The penguin’s natural predator is the leopard seal. Penguins feed on fish and they must enter the water to feed. It is there that the leopard seals hunt the penguins, especially when they are alone. There must always be a first among the team of penguins who is willing to initiate the dive into the water. Going first is very risky in the life of a penguin, because they will be alone if only for a moment. It is in that moment that the leopard seal will find his/her dinner. Because of the risks involved, the penguins function as a team. The first one leads and the others do a kind of ritual dance to signal their readiness to jump in together soon after the first one dives in to the water. They jump together because they are much safer being together than they are swimming alone. Just as it is dangerous for the lead penguin to go first it can be equally hazardous for the penguin that goes last. Jumping in together is not only about working together it is about surviving.
This behavior is not new to human organizations. Nachshon, according to the Book of Exodus and the Jewish Midrash, initiated the parting of the red sea by walking into the sea before it parted. His name is synonymous with being an initiator.
Today’s organizations can’t afford to sit on their past accomplishments. They need to look at leadership risk. Nor can the leaders leading them. It is easy to become comfortable with playing it safe and not initiating new ideas that have a great deal of risk to you as the leader. Just as important is the ability as a leader to make it safe for others to lead and take risks. It may be your courage to allow others to take risks that demonstrates your leadership. Nachshon was not the leader of the Jewish slaves out of bondage, that was Moses’ role. And yet it was Nachshon that initiated the parting of the Red Sea by entering the sea first. Some biblical scholars say this is what prompted God to split the seas. God was waiting for the people to initate a solution before s/he would intercede.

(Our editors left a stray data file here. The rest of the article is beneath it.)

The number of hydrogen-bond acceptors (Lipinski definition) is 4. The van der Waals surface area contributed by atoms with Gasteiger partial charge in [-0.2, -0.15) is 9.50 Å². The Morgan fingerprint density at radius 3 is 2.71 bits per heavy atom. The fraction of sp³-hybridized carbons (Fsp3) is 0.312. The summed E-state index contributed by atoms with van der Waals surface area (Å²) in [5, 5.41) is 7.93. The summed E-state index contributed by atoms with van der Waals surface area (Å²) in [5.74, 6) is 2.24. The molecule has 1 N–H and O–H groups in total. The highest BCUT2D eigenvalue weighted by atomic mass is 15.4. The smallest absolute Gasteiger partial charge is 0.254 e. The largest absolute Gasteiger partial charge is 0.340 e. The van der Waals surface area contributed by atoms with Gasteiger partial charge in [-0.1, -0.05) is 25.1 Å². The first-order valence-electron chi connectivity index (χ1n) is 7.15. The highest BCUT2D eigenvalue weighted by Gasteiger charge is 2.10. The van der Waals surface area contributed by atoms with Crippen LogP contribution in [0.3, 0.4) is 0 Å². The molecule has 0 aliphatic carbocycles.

Professor Randy Pausch from Carnegie Mellon who wrote The Last Lecture used to give “The First Penguin Award” to those in his class who took the biggest gamble in trying new ideas or technology. Are you rewarding gambles within your organization, or are your words, values, tones, and behaviors keeping greatness bottled up?
How are you as the lead penguin – do you find yourself taking additional risks for the team to safeguard them against the hazards of the free market system? This could be simply protecting your team from the hazards of internal corporate politics or the natural forces of competition. Are you willing to take the high risk of asking the unpopular questions in uncomfortable settings? If you own the business, or have made it to the top of the hierarchical pyramid, are you still pushing as hard as you did in the early years against the status quo? What is the leadership risk you’re taking? Being a leader within a team, organization, market, or industry is risky business and you will need to weigh out your leadership risk. The good news for you is that it is a lot safer, most of the time, in our organizational life than it is for the lead penguin. Perhaps it is time to try giving away “The First Penguin Award” in your company.